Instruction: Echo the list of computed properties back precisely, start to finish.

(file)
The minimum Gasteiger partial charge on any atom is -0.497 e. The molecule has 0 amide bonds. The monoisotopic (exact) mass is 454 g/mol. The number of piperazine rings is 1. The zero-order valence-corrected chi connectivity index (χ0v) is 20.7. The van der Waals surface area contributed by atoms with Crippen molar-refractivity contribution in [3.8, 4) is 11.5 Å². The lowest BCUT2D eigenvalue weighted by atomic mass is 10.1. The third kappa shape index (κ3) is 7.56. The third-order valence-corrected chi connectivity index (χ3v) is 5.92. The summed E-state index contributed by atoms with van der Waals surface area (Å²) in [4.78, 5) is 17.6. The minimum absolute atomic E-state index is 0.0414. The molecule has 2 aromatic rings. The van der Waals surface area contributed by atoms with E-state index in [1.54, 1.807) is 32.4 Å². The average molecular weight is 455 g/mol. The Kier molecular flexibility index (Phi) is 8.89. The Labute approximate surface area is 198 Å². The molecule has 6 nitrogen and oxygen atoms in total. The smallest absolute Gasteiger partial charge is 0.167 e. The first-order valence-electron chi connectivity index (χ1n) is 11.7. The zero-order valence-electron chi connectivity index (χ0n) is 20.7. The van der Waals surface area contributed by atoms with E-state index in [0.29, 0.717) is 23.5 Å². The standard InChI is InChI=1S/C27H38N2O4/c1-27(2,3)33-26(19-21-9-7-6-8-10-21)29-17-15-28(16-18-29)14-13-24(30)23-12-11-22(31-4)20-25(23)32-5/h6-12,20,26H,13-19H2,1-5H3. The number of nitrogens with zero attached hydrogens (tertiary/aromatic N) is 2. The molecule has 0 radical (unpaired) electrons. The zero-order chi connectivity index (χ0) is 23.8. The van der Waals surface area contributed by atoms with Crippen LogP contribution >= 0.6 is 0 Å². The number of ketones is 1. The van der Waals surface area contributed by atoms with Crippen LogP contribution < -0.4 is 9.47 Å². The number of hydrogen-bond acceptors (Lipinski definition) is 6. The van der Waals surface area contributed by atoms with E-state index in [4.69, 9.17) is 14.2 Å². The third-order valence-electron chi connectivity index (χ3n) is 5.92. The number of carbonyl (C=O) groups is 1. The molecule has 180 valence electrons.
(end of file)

The minimum Gasteiger partial charge on any atom is -0.497 e. The molecule has 0 amide bonds. The monoisotopic (exact) mass is 454 g/mol. The number of piperazine rings is 1. The zero-order valence-corrected chi connectivity index (χ0v) is 20.7. The van der Waals surface area contributed by atoms with Crippen molar-refractivity contribution in [3.8, 4) is 11.5 Å². The lowest BCUT2D eigenvalue weighted by atomic mass is 10.1. The third kappa shape index (κ3) is 7.56. The third-order valence-corrected chi connectivity index (χ3v) is 5.92. The summed E-state index contributed by atoms with van der Waals surface area (Å²) in [4.78, 5) is 17.6. The minimum absolute atomic E-state index is 0.0414. The molecule has 2 aromatic rings. The van der Waals surface area contributed by atoms with E-state index in [1.54, 1.807) is 32.4 Å². The average molecular weight is 455 g/mol. The Kier molecular flexibility index (Phi) is 8.89. The Labute approximate surface area is 198 Å². The molecule has 6 nitrogen and oxygen atoms in total. The smallest absolute Gasteiger partial charge is 0.167 e. The first-order valence-electron chi connectivity index (χ1n) is 11.7. The zero-order valence-electron chi connectivity index (χ0n) is 20.7. The van der Waals surface area contributed by atoms with E-state index in [0.29, 0.717) is 23.5 Å². The standard InChI is InChI=1S/C27H38N2O4/c1-27(2,3)33-26(19-21-9-7-6-8-10-21)29-17-15-28(16-18-29)14-13-24(30)23-12-11-22(31-4)20-25(23)32-5/h6-12,20,26H,13-19H2,1-5H3. The number of nitrogens with zero attached hydrogens (tertiary/aromatic N) is 2. The molecule has 0 radical (unpaired) electrons. The zero-order chi connectivity index (χ0) is 23.8. The van der Waals surface area contributed by atoms with Crippen LogP contribution >= 0.6 is 0 Å². The number of ketones is 1. The van der Waals surface area contributed by atoms with Crippen LogP contribution < -0.4 is 9.47 Å². The number of hydrogen-bond acceptors (Lipinski definition) is 6. The van der Waals surface area contributed by atoms with E-state index in [4.69, 9.17) is 14.2 Å². The third-order valence-electron chi connectivity index (χ3n) is 5.92. The number of carbonyl (C=O) groups is 1. The molecule has 180 valence electrons.